Before Tiffany Haddish became the author of a New York Times bestseller, the first Black woman comedian to host "Saturday Night Live" (and win an Emmy for it), or go on to amass an estimated net worth of $6 million, she got some key career advice from her friend Whoopi Goldberg.
When Haddish appeared on "The View" in 2017 to talk about her new movie "Girls Trip," which ended up grossing over $140 million at the box office, co-host Goldberg took on the role of Haddish's mentor, according to Variety, and passed on some professional wisdom.
"Listen and know your worth," Haddish says Goldberg told her, "and don't be afraid to say 'no' or walk away." Haddish called it the best advice she has gotten from the star.
Getting tips from Goldberg was no small deal, Haddish tells Variety, especially since the Hollywood icon has achieved EGOT status, having won an Emmy, Grammy, Oscar, and Tony: "To be able to call on her and for her to tell me, 'Girl, no. Think twice about this. Pick your battles,' is huge for me."
Understanding your value and learning to listen are tips you can apply in your career, too. Here are a few ways you can use that advice to reach your goals.
It's a good practice to set realistic expectations about the salary you want and why you deserve it. That's something Haddish has had to do more than once in her industry.
If you want to weigh your market value against those in similar jobs, try using a salary calculator, which can give you an estimated pay range. Websites like Glassdoor and LinkedIn also offer tools to search average salaries for various jobs in different cities.
If you feel comfortable, ask your co-workers about their pay, though it's smart to approach the topic gently. Talking to colleagues this way worked for actor Busy Philipps and helped 30-something Caitlin Boston pay off $222,000 in student loans.
As Philipps told Grow, "I do think that having transparency and being open with other people, even women who you may consider yourself in competition with, is actually kind of vital, as we're striving for pay equality. We have to start to look out for one another."
There's more to professional success than knowing your financial value. Getting what you deserve requires some finesse. As New York real estate mogul and "Shark Tank" investor Barbara Corcoran recently told Grow, "If you want to get a raise, you better learn to ask." And make sure you're asking the right way at the right time.
To that end, Corcoran recommends preparing evidence that shows your accomplishments and growth. Keeping a detailed log of your accomplishments can help both you and your boss recognize your contributions when it comes time to discuss better compensation.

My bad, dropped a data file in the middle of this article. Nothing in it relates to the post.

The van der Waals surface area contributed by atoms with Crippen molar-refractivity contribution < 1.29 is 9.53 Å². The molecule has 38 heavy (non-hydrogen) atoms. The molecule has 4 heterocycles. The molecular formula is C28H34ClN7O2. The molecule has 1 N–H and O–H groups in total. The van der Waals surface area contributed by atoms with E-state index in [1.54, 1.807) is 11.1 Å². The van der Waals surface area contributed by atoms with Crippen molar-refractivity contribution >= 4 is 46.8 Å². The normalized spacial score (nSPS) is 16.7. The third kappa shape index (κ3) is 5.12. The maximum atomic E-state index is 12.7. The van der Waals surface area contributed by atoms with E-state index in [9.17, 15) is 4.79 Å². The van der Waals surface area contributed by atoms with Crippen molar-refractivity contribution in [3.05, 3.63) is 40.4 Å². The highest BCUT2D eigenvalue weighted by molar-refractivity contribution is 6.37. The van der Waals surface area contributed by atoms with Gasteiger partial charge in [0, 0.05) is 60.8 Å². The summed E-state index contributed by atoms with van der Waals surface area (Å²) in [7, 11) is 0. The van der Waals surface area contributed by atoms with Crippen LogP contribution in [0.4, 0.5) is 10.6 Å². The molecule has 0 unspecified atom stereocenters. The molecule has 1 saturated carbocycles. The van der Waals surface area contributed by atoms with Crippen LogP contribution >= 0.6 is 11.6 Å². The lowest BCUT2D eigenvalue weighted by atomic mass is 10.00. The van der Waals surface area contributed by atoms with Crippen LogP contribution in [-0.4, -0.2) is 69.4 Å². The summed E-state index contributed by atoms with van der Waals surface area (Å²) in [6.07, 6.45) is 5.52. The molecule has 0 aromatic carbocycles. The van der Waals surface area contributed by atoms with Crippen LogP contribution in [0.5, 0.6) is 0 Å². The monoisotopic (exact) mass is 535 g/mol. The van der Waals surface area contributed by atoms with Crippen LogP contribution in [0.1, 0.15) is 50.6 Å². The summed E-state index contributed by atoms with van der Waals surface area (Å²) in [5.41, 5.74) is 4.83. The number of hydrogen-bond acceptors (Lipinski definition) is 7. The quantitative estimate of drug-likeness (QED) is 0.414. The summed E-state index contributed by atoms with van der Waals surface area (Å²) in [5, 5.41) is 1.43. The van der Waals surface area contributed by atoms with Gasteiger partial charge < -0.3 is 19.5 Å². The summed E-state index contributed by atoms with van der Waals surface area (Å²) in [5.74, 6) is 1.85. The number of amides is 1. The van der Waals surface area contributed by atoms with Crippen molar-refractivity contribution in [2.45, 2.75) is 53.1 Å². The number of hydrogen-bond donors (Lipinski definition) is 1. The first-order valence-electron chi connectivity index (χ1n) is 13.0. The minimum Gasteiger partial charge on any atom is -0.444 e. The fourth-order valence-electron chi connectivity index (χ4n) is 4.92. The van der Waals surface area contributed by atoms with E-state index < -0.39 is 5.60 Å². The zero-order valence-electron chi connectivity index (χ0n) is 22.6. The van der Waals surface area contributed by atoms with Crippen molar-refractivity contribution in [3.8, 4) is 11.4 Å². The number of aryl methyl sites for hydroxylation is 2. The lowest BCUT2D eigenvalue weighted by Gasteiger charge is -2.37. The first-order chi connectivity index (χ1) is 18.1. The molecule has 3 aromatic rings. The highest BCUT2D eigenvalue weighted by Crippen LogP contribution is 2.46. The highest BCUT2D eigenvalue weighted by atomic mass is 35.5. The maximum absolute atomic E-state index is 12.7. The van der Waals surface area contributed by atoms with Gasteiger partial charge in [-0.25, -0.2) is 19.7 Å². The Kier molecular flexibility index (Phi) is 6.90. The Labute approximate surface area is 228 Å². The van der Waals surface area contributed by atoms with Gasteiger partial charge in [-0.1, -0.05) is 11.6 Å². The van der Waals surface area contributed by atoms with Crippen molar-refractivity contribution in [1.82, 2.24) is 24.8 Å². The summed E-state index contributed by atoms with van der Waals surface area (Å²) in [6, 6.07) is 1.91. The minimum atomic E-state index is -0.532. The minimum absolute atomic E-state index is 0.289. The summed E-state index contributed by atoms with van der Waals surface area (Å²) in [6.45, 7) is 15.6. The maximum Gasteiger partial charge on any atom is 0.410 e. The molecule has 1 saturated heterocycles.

Video by Mariam Abdallah
"This is the most critical aspect of winning a sizable pay raise," David Cusick, chief strategy officer and executive editor at House Method, told Grow. He's involved with every hire at his company and often sits in on interviews. "By pointing to the skills, knowledge, and tools you've gained since starting, your employer becomes better aware of your increased value.'
It's smart to use a time when you've just had a win in the workplace and capitalize on that momentum to ask for something more. After "Girls Trip," for instance, Haddish's breakout success led her to a hosting gig on ABC's "Kids Say the Darndest Things," producing her own Netflix show, "Tiffany Haddish Presents: They Ready," and starring in the 2020 feature film "Like a Boss."
And there's much more for the comedian on the horizon.
Haddish was not an immediate success when she started doing comedy. Early on, she got paid $50 to do a 15-minute set, the actress details in her bestselling collection of essays, "The Last Black Unicorn." But the jokes did not land and the sense of rejection "almost derailed" her, she writes.
After performing at another event early in her career, a bar mitzvah, Haddish's boss mailed her a $40 check for her work, along with a letter listing everything she had done wrong during the party.
Video by Courtney Stith
But Haddish took the feedback as constructive criticism, realizing, "I had to be more dedicated, more focused."
If your bid for a raise or some other professional risk doesn't work out the way you hope, you can use that opportunity to learn how you can improve. "Get an understanding of what it's going to take from you to get to where they want you to be," Angelina Darrisaw, CEO of professional coaching firm C-Suite Coach, told Grow. "If you haven't previously documented these things, now is an opportunity to do it."
At the same time, if you recognize your employer does not appreciate your value, it may be time to look for other opportunities. Do a search of available positions at companies you like, reconnect with old colleagues and mentors, and be open to considering new options that might be a better fit.
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